The sole bright (well, brighter) spot is guest Fred Melamed, who steals the show. Even though he is insufferable at first, with the same A-hole voice over actor schtick he played in In a World, it's worth it for the shot with him and Andrew in the sound booth. I almost resent the build up to that magnificent showdown. The deck is stacked in their favor, with Andrew's deliciously sudden low intonation and the fake Ecstasy of Gold music manipulating my emotions (an unfair move if there ever was one, since nothing triggers quite like that Morricone tune). Despite using underhanded tactics, it was still the funniest thing to happen on this show. Melamed cradling the "shaking chihuahua" of Andrew was a sight to behold, especially as he releases the fully grown "Mandrew" to the world. It was only marred by the ending tag, with Melamed using the epic music and "In a world" line to seduce the hot British interloper. That's an uneasy cheap shot, taking away from the prior booth brilliance.
The problems with that sexy British interloper were what ruined this episode. As Simon, Zach and SMG all salivated and competed over this worldly woman, it led to a blurring of personal and business lines that was increasingly uncomfortable. Perhaps The Crazy Ones would argue that that's just my stodgy, suppressed American sensibilities keeping me from enjoying the freedom of sexual expression, but I say nay. Wrong, and that's a flimsy bluff to hide behind. It's uncomfortable because there should be a standard of professionalism, regardless of sexual freedom, and these people are trampling all over it. It seems convenient and unbelievable that a client would keep all these casual relationships with a business, only to stay with the agency once those business members publicly explode at their place of work. If this is a show that wants to be taken seriously as a company caper, they really should invest more in making the business at least pretend to have a basis in reality. Instead, it's a completely incidental and somewhat insulting backdrop.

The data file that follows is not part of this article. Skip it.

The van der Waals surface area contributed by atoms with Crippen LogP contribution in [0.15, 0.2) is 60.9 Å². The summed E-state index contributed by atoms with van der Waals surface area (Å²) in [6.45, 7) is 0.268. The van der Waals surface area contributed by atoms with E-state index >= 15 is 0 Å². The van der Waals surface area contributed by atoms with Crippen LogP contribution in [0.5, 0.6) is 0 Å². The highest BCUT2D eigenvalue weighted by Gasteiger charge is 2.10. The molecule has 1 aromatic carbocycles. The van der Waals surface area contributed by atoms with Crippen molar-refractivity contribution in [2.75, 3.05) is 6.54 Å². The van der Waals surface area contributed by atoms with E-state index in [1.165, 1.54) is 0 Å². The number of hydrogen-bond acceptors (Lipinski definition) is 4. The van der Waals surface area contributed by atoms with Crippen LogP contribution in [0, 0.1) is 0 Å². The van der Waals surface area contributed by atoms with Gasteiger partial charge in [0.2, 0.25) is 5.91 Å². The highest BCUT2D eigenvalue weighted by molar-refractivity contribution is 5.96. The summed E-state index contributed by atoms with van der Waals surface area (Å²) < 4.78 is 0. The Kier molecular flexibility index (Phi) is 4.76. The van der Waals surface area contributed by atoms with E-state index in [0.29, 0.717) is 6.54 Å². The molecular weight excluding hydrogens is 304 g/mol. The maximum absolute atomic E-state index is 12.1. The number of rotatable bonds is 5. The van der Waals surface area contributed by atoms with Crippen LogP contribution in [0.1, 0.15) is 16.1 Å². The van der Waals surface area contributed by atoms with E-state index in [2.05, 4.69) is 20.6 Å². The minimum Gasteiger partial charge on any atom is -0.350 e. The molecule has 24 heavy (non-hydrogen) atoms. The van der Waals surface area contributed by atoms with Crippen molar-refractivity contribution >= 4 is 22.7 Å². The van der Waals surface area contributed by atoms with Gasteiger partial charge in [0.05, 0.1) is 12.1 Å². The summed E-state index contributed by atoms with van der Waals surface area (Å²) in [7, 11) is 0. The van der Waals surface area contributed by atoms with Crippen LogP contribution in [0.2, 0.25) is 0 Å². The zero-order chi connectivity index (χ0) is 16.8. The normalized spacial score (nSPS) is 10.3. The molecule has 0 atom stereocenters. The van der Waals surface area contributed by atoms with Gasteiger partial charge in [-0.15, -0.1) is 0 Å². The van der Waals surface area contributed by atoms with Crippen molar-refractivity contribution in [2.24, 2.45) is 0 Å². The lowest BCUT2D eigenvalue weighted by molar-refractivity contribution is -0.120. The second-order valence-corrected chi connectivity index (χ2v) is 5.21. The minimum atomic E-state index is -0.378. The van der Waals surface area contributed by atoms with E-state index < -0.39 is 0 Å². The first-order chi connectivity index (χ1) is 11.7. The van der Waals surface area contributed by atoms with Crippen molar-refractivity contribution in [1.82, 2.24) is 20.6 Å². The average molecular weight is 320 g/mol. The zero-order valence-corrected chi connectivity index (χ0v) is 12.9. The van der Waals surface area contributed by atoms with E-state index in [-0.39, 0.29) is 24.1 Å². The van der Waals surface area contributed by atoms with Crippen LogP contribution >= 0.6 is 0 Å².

And if we are going to investigate "She's so European" through the lens of sexy, sexy expression, there's still no excuse for the way the relationships are handled. Those parts of the episode aren't even edgy or pushing the envelope. The slight discussion of uptight Americans--an excellent topic that could be investigated effectively and with humor--is pushed aside in favor of obvious sex jokes. Discussing potency, O-faces, and using a jar of mayo as a symbol for virility--these things aren't new or exciting or even interesting. It's the gross, lowest common denominator humor that this show has been sinking to time and time again. The one moment of interest is when SMG treats staid pictures of old people holding hands like they are gruesome scenes, even screaming "Are we watching The Walking Dead!?" But even that brief examination of how old people need sex too (a topic that season six of Scrubs actually handled quite nicely before) is brushed off in favor of jokes about Simon's orgasmic grunting. It's tasteless, and not it a fun way.
-Enough referencing! Once is fun, twice is embarrassing. "Are you a professional monster slayer? No, because that's not a thing." Doesn't matter if it's uttered by Lauren and without SMG in the room. Still not OK.
-It resolves with a tasteless and unnecessary Mormon joke, but that could just be my over-sensitive radar speaking.
-A month being a long dry spell? What world does David E. Kelley live in? It's no wonder people have unrealistic expectations for their sex lives.